How to accept the now, by being present

“You do not need to know precisely what is happening, or exactly where it is all going. What you need is to recognize the possibilities and challenges offered by the present moment, and to embrace them with courage, faith and hope.” ― Thomas Merton

Contrary to popular belief, humans cannot multitask. We get ourselves so wrapped up in trying to do a number of tasks at the same time, it stresses ourselves out. What we are capable of doing is handling a number of serial tasks in rapid succession, or mixing automatic tasks with those that are not so automatic.  

It’s like how we think. We can only think of one thing at a time. However, with upwards of 70,000 thoughts going through our heads, we believe we are able to multitask our thoughts. Our brains are incredibly clever at rapid thought change, but in reality, our conscious thinking is a sequence of thoughts; one after another.

We can only think of one thing at a time. However, with upwards of 70,000 thoughts going through our heads, we believe we are able to multitask our thoughts. Our brains are incredibly clever at rapid thought change, but in reality, our conscious thinking is a sequence of thoughts; one after another.

Most of our thoughts are spent in the past or in the future, rather than the present moment. What we end up doing is passing through that moment on the way to somewhere else and, in doing so, we miss the moment. That’s how life ends up passing us by – we do it to ourselves.

So, how do we stay present?

The first thing to recognize is that try as we might, we really can only do one thing at a time. Ruminating over the past, and that’s all we’re doing is ruminating over the past; is problematic because the past is something that can’t be changed. Certainly, we can change our relationship to past memories, but staying “back there” is simply ruminative and, for some of us, baldly destructive. There are a number of techniques that are used that can help you if there are past memories that badly affect you – Reframing; Integral Eye Movement Therapy; Talking therapies; NLP; Hypnosis; literally hundreds of different techniques. What they all do is change your relationship to the past memory.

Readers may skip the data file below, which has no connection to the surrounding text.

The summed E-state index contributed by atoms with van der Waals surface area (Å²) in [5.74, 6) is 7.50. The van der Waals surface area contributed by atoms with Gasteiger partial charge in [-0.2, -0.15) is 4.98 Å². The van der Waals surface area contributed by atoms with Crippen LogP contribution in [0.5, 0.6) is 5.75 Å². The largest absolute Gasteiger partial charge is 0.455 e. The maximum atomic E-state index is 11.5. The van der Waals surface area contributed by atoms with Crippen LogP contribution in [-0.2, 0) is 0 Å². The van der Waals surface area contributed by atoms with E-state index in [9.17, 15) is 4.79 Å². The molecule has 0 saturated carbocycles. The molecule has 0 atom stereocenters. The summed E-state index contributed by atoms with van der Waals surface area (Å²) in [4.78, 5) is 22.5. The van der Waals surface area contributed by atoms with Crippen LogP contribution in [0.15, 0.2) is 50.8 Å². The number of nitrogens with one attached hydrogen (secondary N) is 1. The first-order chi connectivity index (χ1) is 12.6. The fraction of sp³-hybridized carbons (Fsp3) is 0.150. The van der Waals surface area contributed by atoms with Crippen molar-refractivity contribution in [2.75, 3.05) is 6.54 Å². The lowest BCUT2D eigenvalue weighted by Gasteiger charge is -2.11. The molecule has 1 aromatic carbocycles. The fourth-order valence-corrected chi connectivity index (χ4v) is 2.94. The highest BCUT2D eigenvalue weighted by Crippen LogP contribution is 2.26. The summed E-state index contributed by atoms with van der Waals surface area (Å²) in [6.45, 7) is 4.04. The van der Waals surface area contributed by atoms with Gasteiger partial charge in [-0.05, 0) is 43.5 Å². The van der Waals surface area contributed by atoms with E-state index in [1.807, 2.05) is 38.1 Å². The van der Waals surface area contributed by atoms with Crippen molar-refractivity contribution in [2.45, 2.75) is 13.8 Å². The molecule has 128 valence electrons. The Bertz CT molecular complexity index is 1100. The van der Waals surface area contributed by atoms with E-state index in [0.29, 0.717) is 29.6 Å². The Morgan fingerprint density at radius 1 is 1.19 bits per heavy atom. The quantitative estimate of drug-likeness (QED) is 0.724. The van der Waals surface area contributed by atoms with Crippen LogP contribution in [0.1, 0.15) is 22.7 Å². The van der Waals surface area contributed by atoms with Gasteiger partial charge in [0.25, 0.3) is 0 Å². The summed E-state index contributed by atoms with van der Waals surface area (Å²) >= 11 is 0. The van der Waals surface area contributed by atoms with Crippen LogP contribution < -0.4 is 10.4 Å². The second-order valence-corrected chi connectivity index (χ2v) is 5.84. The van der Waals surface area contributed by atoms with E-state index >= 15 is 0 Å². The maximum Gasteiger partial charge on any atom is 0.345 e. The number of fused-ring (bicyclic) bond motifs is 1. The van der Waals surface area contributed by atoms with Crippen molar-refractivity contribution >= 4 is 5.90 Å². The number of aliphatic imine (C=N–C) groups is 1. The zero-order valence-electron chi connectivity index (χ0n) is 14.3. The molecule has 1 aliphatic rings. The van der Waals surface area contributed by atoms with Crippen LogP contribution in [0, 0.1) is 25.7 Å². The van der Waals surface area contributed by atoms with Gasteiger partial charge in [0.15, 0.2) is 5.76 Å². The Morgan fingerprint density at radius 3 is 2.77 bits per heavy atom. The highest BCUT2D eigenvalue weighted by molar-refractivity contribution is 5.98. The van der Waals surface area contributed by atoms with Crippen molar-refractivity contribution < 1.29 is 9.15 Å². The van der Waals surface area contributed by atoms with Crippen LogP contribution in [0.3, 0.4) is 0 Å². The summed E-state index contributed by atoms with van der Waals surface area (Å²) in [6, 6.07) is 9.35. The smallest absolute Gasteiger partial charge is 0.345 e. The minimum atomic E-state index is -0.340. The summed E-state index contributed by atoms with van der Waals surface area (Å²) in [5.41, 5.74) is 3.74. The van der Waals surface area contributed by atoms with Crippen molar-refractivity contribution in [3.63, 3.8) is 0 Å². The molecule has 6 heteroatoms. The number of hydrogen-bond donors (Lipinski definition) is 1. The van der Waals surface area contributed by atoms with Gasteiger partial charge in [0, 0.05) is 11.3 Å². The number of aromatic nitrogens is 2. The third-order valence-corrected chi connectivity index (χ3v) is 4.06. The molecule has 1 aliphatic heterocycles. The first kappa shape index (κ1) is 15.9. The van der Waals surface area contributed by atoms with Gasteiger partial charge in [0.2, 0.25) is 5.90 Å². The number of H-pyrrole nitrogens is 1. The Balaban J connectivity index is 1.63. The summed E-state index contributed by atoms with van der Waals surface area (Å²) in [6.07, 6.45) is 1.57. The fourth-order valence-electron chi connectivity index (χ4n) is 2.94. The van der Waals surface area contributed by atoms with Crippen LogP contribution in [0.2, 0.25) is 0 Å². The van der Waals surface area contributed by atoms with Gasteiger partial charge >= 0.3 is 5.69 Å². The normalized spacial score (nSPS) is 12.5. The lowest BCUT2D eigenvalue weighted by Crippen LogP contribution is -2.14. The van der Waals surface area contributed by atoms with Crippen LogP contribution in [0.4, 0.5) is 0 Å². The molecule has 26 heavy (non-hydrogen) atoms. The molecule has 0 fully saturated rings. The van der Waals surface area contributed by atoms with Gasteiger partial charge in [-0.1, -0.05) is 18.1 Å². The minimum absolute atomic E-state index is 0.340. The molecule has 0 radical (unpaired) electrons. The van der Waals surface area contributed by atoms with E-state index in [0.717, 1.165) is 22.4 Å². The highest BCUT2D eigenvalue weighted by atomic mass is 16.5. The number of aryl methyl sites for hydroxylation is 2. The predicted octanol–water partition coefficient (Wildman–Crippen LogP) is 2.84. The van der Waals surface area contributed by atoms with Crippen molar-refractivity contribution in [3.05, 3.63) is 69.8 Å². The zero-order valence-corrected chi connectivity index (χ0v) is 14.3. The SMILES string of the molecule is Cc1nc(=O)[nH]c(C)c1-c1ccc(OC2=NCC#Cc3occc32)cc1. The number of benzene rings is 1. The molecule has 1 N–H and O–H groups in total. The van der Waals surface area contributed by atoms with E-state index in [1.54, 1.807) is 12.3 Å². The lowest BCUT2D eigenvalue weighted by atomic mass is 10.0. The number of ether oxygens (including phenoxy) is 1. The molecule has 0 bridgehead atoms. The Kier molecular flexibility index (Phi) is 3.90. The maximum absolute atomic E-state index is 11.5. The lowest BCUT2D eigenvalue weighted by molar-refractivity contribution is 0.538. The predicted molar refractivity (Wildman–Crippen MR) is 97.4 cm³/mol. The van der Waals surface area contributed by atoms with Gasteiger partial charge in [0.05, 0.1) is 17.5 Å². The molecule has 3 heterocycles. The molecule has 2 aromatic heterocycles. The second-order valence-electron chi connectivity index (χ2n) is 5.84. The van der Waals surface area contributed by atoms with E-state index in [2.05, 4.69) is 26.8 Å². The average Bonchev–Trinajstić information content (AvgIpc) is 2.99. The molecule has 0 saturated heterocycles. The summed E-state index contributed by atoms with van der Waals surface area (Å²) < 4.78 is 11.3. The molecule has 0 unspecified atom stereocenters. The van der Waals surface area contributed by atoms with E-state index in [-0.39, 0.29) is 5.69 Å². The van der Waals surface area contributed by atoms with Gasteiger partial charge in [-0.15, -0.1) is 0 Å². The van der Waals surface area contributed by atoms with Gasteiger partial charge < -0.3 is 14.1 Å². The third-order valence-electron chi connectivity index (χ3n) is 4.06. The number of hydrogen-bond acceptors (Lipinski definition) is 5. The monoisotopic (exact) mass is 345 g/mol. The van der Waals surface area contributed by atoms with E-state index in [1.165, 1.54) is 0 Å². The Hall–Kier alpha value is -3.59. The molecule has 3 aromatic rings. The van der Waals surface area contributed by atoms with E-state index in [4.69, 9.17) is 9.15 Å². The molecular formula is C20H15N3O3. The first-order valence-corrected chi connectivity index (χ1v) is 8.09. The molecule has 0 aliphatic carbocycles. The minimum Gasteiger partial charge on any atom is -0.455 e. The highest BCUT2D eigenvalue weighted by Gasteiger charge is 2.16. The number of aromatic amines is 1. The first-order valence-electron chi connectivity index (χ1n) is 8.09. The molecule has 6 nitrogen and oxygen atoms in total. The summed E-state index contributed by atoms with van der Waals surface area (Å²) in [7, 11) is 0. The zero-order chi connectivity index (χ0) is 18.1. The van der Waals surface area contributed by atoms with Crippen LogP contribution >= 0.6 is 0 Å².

Anticipating the future is also problematic, even futile, because, no matter how much we’d like to convince ourselves otherwise, we can’t really control the direction in which things will go. We can have an intention or goal in mind, but, in the end, the fates, God, the universe or something has a way of deciding.

Staying present, then, means staying here, right here, and there are a few simple techniques that can help us all experience the moment that we’re in.

Observe what you are doing right now

What you’re doing right at this moment? For most, right now, you are reading this blog post. Are you just reading? Where are your thoughts? Your emotions? Your hands? Your sense of time? You are reading – that’s it…so, just read. Not being present is easy. It is so easy to let our minds wander. Back and forth across our lives. The next time you are doing something, try to just focus on that task. I tried this, this morning when I cleaned my teeth. I focused my attention of the brushing motion; the froth created in my mouth and the tingle of the cleansing toothpaste. For a few moments, I was completely present.

Take a breath:

Our breath, along with change, are the only constants in our lives. Being present starts with the breath. All Mindfulness teaching starts with the breath. After all it , s always with us. Simply draw a deep breath through your nose rather than your mouth. When we breathe through our mouth it triggers a subtle anxiety response, which increases heart rate and redirects blood flow. A slow release of breath through the nose has the opposite effect of mouth-breathing, and draws a relaxation response. One of the quick mindfulness techniques is to breath in for half the amount of time you breath out. You can say breath in for a count of six and out for a count of 12, whatever works for you. I try to notice the difference in the air temperature between the in breath and out breath when I practice. It is always cooler on the in, than the out.

Take a moment:

Our 24*7 lives seem to be always on. When was the last time, you stopped and took a moment, even a few minutes to stop what you are doing? During the day, we rush to get to work; we try to cram in as many emails, meetings and tasks as possible and then rush home again. When we get home, we fill our task list with chores and activities. Even when we go on holiday, we seem to try to fill up every waking moment. Instead, take a mindful moment.

That is what mindfulness meditation teaches you. Whether it is 3 minutes, 10 minutes or even longer, try to take a moment every day. There is going to  be a follow up blog post with a fun way to bring attention to te now. In the mena time, if you have a ay of being present in the now, do share.